Georgia’s law-enforcement-training program does not teach recruits to memorize license plates backward in mirrors. Like many of Skinner’s abilities, that skill was honed in the C.I.A. He joined the agency during the early days of America’s war on terror, one of the darkest periods in its history, and spent almost a decade running assets in Afghanistan, Jordan, and Iraq. He shook hands with lawmakers, C.I.A. directors, the King of Jordan, the Emir of Qatar, the Prime Minister of Singapore, and Presidents of Afghanistan and the United States. “I became the Forrest Gump of counterterrorism and law enforcement,” he said, stumbling in and out of the margins of history. But over the years he came to believe that counterterrorism was creating more problems than it solved, fuelling illiberalism and hysteria, destroying communities overseas, and diverting attention and resources from essential problems in the United States.
Meanwhile, American police forces were adopting some of the militarized tactics that Skinner had seen give rise to insurgencies abroad. “We have to stop treating people like we’re in Fallujah,” he told me. “It doesn’t work. Just look what happened in Fallujah.” In time, he came to believe that the most meaningful application of his training and expertise—the only way to exemplify his beliefs about American security, at home and abroad—was to become a community police officer in Savannah, where he grew up.
Source: The Spy Who Came Home | The New Yorker
Some of the child-free women I know have shared this article. Personally, I don’t get it. The way I see it, jobs are a dime a dozen. Building a company, building a career might seem important, but building a human being? Building a human being? There is nothing more important, challenging, fulfilling, frustrating, or valuable than that.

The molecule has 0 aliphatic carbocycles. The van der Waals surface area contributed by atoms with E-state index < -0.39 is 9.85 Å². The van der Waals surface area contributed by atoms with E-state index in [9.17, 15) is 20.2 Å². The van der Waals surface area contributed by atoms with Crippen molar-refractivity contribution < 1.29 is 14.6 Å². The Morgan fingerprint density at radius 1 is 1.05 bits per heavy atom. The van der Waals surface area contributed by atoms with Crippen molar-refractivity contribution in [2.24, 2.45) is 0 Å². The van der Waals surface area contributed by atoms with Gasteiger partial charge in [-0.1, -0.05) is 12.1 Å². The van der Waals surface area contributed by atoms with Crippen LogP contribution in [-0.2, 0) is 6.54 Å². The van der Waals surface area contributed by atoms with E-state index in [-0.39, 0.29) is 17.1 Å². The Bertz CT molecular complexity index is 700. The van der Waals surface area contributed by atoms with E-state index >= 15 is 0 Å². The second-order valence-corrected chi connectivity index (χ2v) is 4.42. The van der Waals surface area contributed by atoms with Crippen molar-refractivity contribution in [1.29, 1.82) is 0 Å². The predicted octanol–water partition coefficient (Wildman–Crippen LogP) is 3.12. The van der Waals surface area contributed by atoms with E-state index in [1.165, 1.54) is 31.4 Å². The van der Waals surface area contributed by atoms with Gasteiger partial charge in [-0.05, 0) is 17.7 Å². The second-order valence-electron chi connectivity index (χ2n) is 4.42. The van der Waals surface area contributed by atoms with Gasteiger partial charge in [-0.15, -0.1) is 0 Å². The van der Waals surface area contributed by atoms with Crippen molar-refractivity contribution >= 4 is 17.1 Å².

When I was 7 months pregnant, my mother told me her biggest regret in life: that she had been a working mom. “If I had to do it all over again, I would have stayed home with you and your sister from the get-go,” she said.
I was surprised by this admission, to say the least. Sure, when I was a kid, my mom would sometimes complain about missing a field trip or a PTA meeting, but to be honest, she complained about most things, so it didn’t seem like her job ranked super high on the list. Growing up in New York City in the ‘90s, I’d watched the rest of my friends’ moms slowly drop out of the full-time work force, taking lower-paid part-time administrative positions or scheduling their days around manicures and aerobics classes and harshly worded sit-downs with the nanny. But my mom had kept on working, rising through the ranks to become a corporate executive before retiring a few years ago. I had always been proud of my mother for having (it seemed) seamlessly integrated her career with motherhood. It never occurred to me that she didn’t feel the same way.
Source: Young Women Are Convinced Motherhood Is Going To Suck — And They’re Right
Google’s AI has gotten so good, it’s scary.
A long-standing goal of human-computer interaction has been to enable people to have a natural conversation with computers, as they would with each other. In recent years, we have witnessed a revolution in the ability of computers to understand and to generate natural speech, especially with the application of deep neural networks (e.g., Google voice search, WaveNet). Still, even with today’s state of the art systems, it is often frustrating having to talk to stilted computerized voices that don’t understand natural language. In particular, automated phone systems are still struggling to recognize simple words and commands. They don’t engage in a conversation flow and force the caller to adjust to the system instead of the system adjusting to the caller. Today we announce Google Duplex, a new technology for conducting natural conversations to carry out “real world” tasks over the phone. The technology is directed towards completing specific tasks, such as scheduling certain types of appointments. For such tasks, the system makes the conversational experience as natural as possible, allowing people to speak normally, like they would to another person, without having to adapt to a machine.
Source: Google AI Blog: Google Duplex: An AI System for Accomplishing Real-World Tasks Over the Phone